IL-15 plays an important role in the induction of cytotoxic molecules of Ag-specific memory CD8+ T cells during secondary immune response in naive hosts. A, Purified naive OT-I cells (Ly5.1+) were adoptively transferred into naive C57BL/6 hosts that were infected with rLM-OVA 24 h later. At 40 or more days after primary infection, CD8+ T cells from these mice were purified by negative selection using MACS and labeled with CFSE. CFSE-labeled CD8+ T cells containing 5 × 105 memory OT-I cells were adoptively transferred i.v. into naive IL-15 KO, IL-15 Tg, and control mice that were infected with rLM-OVA 24 h later. B, CFSE fluorescence of splenic OT-I cells was analyzed by flow cytometry by staining with anti-CD8 mAb, anti-Ly5.1 mAb, and OVA Kb tetramer at indicated time points. The results of flow cytometry are presented as typical profiles after an analysis gate had been set on Ly5.1+CD8+ cells. C, Splenocytes from IL-15 KO, IL-15 Tg, or control mice harboring CFSE-labeled memory OT-I cells were isolated at indicated days before and after reinfection and stained for expression of CFSE and intracellular granzyme B of memory OT-I cells. Dot plots are gated on donor cells (Ly5.1+CD8+), and the number indicated is the percentage of donor cells stained positive for granzyme B. Data are representative of three independent experiments using pooled cells from three mice and are shown as typical two-color profiles. D, Intracellular expression of granzyme B in OT-I cells transferred into naive IL-15 KO, IL-15 Tg, or control mice on day 2 after infection. Data were obtained from three separate experiments, and each value shown is the mean + SD for five mice (∗, p < 0.05). E, Memory or naive OT-I cells (5 × 105) were adoptively transferred into naive IL-15 KO mice, IL-15 Tg mice, or control C57BL/6 mice that were infected with rLM-OVA 24 h later. As target cells, spleen cells from naive mice (Ly5.1+Ly5.2+) were pulsed with OVA peptides or left unpulsed and then injected i.v. into each infected mouse harboring memory or naive OT-I cells on day 2 after rLM-OVA infection. Histograms are gated on Ly5.1+Ly5.2+ cells in the spleen from infected mice. The values in the right corner of each panel represent the percentage of specific killing compared with nonpulsed cells. Data were obtained from three separate experiments, and each value shown is the mean ± SD for three experiments.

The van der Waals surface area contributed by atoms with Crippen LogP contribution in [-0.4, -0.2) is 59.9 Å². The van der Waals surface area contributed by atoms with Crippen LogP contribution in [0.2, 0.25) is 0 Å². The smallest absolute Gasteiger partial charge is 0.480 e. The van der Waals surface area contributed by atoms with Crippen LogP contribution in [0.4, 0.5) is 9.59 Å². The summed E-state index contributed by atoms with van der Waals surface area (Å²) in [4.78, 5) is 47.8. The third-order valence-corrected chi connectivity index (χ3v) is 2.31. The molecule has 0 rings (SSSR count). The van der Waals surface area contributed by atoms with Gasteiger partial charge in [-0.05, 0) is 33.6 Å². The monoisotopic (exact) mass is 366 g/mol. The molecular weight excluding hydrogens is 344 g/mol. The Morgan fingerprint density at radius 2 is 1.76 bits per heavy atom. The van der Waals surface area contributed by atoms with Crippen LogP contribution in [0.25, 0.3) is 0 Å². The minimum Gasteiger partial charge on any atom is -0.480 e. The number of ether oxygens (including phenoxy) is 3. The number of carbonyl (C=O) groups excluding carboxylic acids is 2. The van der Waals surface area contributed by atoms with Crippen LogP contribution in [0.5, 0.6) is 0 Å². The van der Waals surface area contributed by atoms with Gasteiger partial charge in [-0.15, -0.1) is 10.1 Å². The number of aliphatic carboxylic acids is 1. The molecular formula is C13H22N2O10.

FIGURE 2.

IL-15 plays an important role in the induction of cytotoxic molecules of Ag-specific memory CD8+ T cells during secondary immune response in naive hosts. A, Purified naive OT-I cells (Ly5.1+) were adoptively transferred into naive C57BL/6 hosts that were infected with rLM-OVA 24 h later. At 40 or more days after primary infection, CD8+ T cells from these mice were purified by negative selection using MACS and labeled with CFSE. CFSE-labeled CD8+ T cells containing 5 × 105 memory OT-I cells were adoptively transferred i.v. into naive IL-15 KO, IL-15 Tg, and control mice that were infected with rLM-OVA 24 h later. B, CFSE fluorescence of splenic OT-I cells was analyzed by flow cytometry by staining with anti-CD8 mAb, anti-Ly5.1 mAb, and OVA Kb tetramer at indicated time points. The results of flow cytometry are presented as typical profiles after an analysis gate had been set on Ly5.1+CD8+ cells. C, Splenocytes from IL-15 KO, IL-15 Tg, or control mice harboring CFSE-labeled memory OT-I cells were isolated at indicated days before and after reinfection and stained for expression of CFSE and intracellular granzyme B of memory OT-I cells. Dot plots are gated on donor cells (Ly5.1+CD8+), and the number indicated is the percentage of donor cells stained positive for granzyme B. Data are representative of three independent experiments using pooled cells from three mice and are shown as typical two-color profiles. D, Intracellular expression of granzyme B in OT-I cells transferred into naive IL-15 KO, IL-15 Tg, or control mice on day 2 after infection. Data were obtained from three separate experiments, and each value shown is the mean + SD for five mice (∗, p < 0.05). E, Memory or naive OT-I cells (5 × 105) were adoptively transferred into naive IL-15 KO mice, IL-15 Tg mice, or control C57BL/6 mice that were infected with rLM-OVA 24 h later. As target cells, spleen cells from naive mice (Ly5.1+Ly5.2+) were pulsed with OVA peptides or left unpulsed and then injected i.v. into each infected mouse harboring memory or naive OT-I cells on day 2 after rLM-OVA infection. Histograms are gated on Ly5.1+Ly5.2+ cells in the spleen from infected mice. The values in the right corner of each panel represent the percentage of specific killing compared with nonpulsed cells. Data were obtained from three separate experiments, and each value shown is the mean ± SD for three experiments.